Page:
NEARLY 800 youths currently serve time in Cambodian prisons, but a draft juvenile justice law, made public yesterday by government officials, could change that trend.

Government officials met with civil society groups at a national conference in Phnom Penh to invite input and gain support for its bid to push the long-awaited legislation towards completion.

The government has been working on the law, which currently contains 15 chapters and 86 articles, since 2000.

“The objectives of the law are to ensure respect of the rights of minors in conflict with the law, protect the rights and best interest of minors in conflict with the law and victims, support rehabilitation and reintegration of minors in conflict with the law into society and the community, and protect society’s and the community’s interests,” said Ith Samheng, minister of social affairs.

“This is the first time ever that our country has a special separate law for the child like other developed countries,” he said.

Anna Sunga, a child protection specialist with UNICEF who has provided technical assistance to the government on the law, said it was “premature to actually assess the law because it’s not final”. However, she said the current draft meets international standards.

“Its basic framework definitely is compliant with international standards. But of course, the details still have to be completed.”

Some of those details, she said, would be worked out in secondary legislation.

Sunga said the draft bill “emphasises the use of detention as a last result for minors”, gives primacy to the “best interest” of the child and includes child participation in judicial proceedings – all international principles for children’s rights.

“The judicial system should be the measure of last resort,” said Hy Sophea, a secretary of state at the Ministry of Justice.

Sunga said NGOs, including a coalition focused on children’s rights, have been involved in the lengthy legislative process through two national consultations. She expected comments from NGOs on the draft bill to be recorded for consideration by the Council of Jurists and the Council of Ministers.

The 2009 penal code, which went into effect on Friday in Phnom Penh and will be enacted en force around the country on December 20, also includes several provisions that provide more options for minors.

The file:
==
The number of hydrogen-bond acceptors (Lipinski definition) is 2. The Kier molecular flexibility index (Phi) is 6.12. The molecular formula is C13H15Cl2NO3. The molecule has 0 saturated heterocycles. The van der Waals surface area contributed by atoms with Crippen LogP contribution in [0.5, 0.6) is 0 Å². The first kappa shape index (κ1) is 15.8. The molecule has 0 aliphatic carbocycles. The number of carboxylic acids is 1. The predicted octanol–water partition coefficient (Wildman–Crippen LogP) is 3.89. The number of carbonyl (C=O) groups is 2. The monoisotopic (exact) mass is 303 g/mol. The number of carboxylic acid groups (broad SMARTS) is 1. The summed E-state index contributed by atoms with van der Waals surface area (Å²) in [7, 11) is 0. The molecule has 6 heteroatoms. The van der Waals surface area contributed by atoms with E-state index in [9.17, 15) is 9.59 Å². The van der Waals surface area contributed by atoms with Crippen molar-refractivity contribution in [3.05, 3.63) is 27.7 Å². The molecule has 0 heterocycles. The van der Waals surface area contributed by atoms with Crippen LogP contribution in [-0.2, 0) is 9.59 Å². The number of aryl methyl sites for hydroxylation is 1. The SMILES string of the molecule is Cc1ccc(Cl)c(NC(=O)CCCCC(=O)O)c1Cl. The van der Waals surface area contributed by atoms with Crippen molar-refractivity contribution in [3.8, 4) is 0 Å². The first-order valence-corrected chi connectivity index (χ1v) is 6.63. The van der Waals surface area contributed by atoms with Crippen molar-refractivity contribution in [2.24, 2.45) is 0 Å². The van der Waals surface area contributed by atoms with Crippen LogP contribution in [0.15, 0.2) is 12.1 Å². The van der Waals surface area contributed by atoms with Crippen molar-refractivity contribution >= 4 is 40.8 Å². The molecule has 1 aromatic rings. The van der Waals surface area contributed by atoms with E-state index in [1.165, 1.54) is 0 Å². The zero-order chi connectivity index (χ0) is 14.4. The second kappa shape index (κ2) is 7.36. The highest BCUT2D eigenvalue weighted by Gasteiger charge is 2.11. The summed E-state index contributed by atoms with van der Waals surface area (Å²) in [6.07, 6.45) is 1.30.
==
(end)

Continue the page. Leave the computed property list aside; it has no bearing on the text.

Minors who have committed an offense under the penal code are subject to measures of surveillance, education, protection and assistance. Criminal convictions for minors over the age of 14 are also allowed, but alternatives appear to be given priority. A criminal sentence for a minor must be justified by the circumstances of the case, and a sentence cannot be more than half of the same sentence for an adult, with 20 years for a life sentence.

A range of options are available to judges confronted with delinquent juveniles, including handing over the minor to his or her parents or guardian, a social service agency, a qualified private organisation, a hospital or institution, or judicial protection. The code does not specify how such determinations ought to be made.

The new draft juvenile justice law fills in a number of gaps in the penal code, Sunga said, adding that it is not yet final and that much work remains to be done.

“For the law to work, there has to be a commitment of the government to invest in alternatives to detention and diversion programs and measures. There has to be lots of resources,” she said.

Thais get 18 months for illegal entry

via CAAI

Tuesday, 14 December 2010 15:01 Cheang Sokha

SIEM Reap provincial court has sentenced three Thai nationals from Surin province to 18 months each in jail after convicting them of entering the country illegally and the unlawful possession of weapons.

Heng Kheng, the Siem Reap provincial deputy prosecutor, said yesterday that the court handed down the verdict on Thursday last week. It also ordered the three men to pay an additional fine of 1 million riels (US$250) each.

The verdict was scheduled to be delivered yesterday, but was shifted forward to Thursday, due to the judge being otherwise engaged.

“We could not prolong the day of the announcement of the verdict, so the court decided to move it earlier,” he said.

Sanong Wongcharoen, 36, Lim Puangpet, 39, and Lan Sapsri, 53 – all from Surin province’s Sangkhla district – were arrested on August 18 by authorities in Oddar Meanchey province.

At the time of their arrest, Cambodian soldiers confiscated homemade guns, torches and batteries from the trio, who had strayed around 500 metres inside Cambodian territory.

They were sent to the provincial court August 20 and charged with illegal entry and the illegal use of weapons.